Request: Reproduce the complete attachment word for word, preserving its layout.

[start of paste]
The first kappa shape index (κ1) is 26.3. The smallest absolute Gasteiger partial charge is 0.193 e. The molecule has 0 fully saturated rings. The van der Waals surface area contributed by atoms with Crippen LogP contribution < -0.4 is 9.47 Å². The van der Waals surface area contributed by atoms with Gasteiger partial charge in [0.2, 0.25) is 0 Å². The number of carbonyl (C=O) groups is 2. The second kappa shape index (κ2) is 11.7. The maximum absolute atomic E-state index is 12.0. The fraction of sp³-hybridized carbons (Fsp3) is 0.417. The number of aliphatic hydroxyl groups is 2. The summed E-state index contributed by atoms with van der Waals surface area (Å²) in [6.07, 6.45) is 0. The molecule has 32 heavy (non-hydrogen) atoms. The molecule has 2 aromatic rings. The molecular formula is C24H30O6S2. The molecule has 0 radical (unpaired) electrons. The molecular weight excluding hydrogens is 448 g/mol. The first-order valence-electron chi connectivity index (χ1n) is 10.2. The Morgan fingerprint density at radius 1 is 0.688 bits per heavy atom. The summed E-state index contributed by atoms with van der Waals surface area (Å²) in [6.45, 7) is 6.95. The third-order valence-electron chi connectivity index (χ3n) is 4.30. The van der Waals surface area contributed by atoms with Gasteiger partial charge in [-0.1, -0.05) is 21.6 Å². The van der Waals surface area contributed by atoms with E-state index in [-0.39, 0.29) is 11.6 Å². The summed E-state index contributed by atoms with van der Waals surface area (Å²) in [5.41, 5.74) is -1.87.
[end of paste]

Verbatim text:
The first kappa shape index (κ1) is 26.3. The smallest absolute Gasteiger partial charge is 0.193 e. The molecule has 0 fully saturated rings. The van der Waals surface area contributed by atoms with Crippen LogP contribution < -0.4 is 9.47 Å². The van der Waals surface area contributed by atoms with Gasteiger partial charge in [0.2, 0.25) is 0 Å². The number of carbonyl (C=O) groups is 2. The second kappa shape index (κ2) is 11.7. The maximum absolute atomic E-state index is 12.0. The fraction of sp³-hybridized carbons (Fsp3) is 0.417. The number of aliphatic hydroxyl groups is 2. The summed E-state index contributed by atoms with van der Waals surface area (Å²) in [6.07, 6.45) is 0. The molecule has 32 heavy (non-hydrogen) atoms. The molecule has 2 aromatic rings. The molecular formula is C24H30O6S2. The molecule has 0 radical (unpaired) electrons. The molecular weight excluding hydrogens is 448 g/mol. The first-order valence-electron chi connectivity index (χ1n) is 10.2. The Morgan fingerprint density at radius 1 is 0.688 bits per heavy atom. The summed E-state index contributed by atoms with van der Waals surface area (Å²) in [6.45, 7) is 6.95. The third-order valence-electron chi connectivity index (χ3n) is 4.30. The van der Waals surface area contributed by atoms with Gasteiger partial charge in [-0.1, -0.05) is 21.6 Å². The van der Waals surface area contributed by atoms with E-state index in [-0.39, 0.29) is 11.6 Å². The summed E-state index contributed by atoms with van der Waals surface area (Å²) in [5.41, 5.74) is -1.87.